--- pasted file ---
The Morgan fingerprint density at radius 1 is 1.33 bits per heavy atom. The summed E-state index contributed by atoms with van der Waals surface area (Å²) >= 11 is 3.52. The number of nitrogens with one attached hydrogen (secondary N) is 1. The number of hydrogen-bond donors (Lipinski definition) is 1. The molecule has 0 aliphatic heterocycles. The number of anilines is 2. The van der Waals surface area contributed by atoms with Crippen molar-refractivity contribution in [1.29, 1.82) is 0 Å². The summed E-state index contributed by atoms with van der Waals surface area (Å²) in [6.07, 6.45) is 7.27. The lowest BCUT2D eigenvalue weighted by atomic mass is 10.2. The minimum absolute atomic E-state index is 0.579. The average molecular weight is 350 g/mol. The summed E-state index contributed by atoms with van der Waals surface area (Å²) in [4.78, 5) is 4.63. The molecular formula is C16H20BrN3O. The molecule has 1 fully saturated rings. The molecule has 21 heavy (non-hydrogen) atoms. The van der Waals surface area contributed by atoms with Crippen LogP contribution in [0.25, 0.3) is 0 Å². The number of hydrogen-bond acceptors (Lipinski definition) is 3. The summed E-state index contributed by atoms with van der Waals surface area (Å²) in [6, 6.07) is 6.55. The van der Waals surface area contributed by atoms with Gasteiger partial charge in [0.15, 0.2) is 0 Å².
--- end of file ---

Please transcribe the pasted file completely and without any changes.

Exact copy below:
The Morgan fingerprint density at radius 1 is 1.33 bits per heavy atom. The summed E-state index contributed by atoms with van der Waals surface area (Å²) >= 11 is 3.52. The number of nitrogens with one attached hydrogen (secondary N) is 1. The number of hydrogen-bond donors (Lipinski definition) is 1. The molecule has 0 aliphatic heterocycles. The number of anilines is 2. The van der Waals surface area contributed by atoms with Crippen molar-refractivity contribution in [1.29, 1.82) is 0 Å². The summed E-state index contributed by atoms with van der Waals surface area (Å²) in [6.07, 6.45) is 7.27. The lowest BCUT2D eigenvalue weighted by atomic mass is 10.2. The minimum absolute atomic E-state index is 0.579. The average molecular weight is 350 g/mol. The summed E-state index contributed by atoms with van der Waals surface area (Å²) in [4.78, 5) is 4.63. The molecular formula is C16H20BrN3O. The molecule has 1 fully saturated rings. The molecule has 21 heavy (non-hydrogen) atoms. The van der Waals surface area contributed by atoms with Crippen LogP contribution in [0.25, 0.3) is 0 Å². The number of hydrogen-bond acceptors (Lipinski definition) is 3. The summed E-state index contributed by atoms with van der Waals surface area (Å²) in [6, 6.07) is 6.55. The van der Waals surface area contributed by atoms with Gasteiger partial charge in [0.15, 0.2) is 0 Å².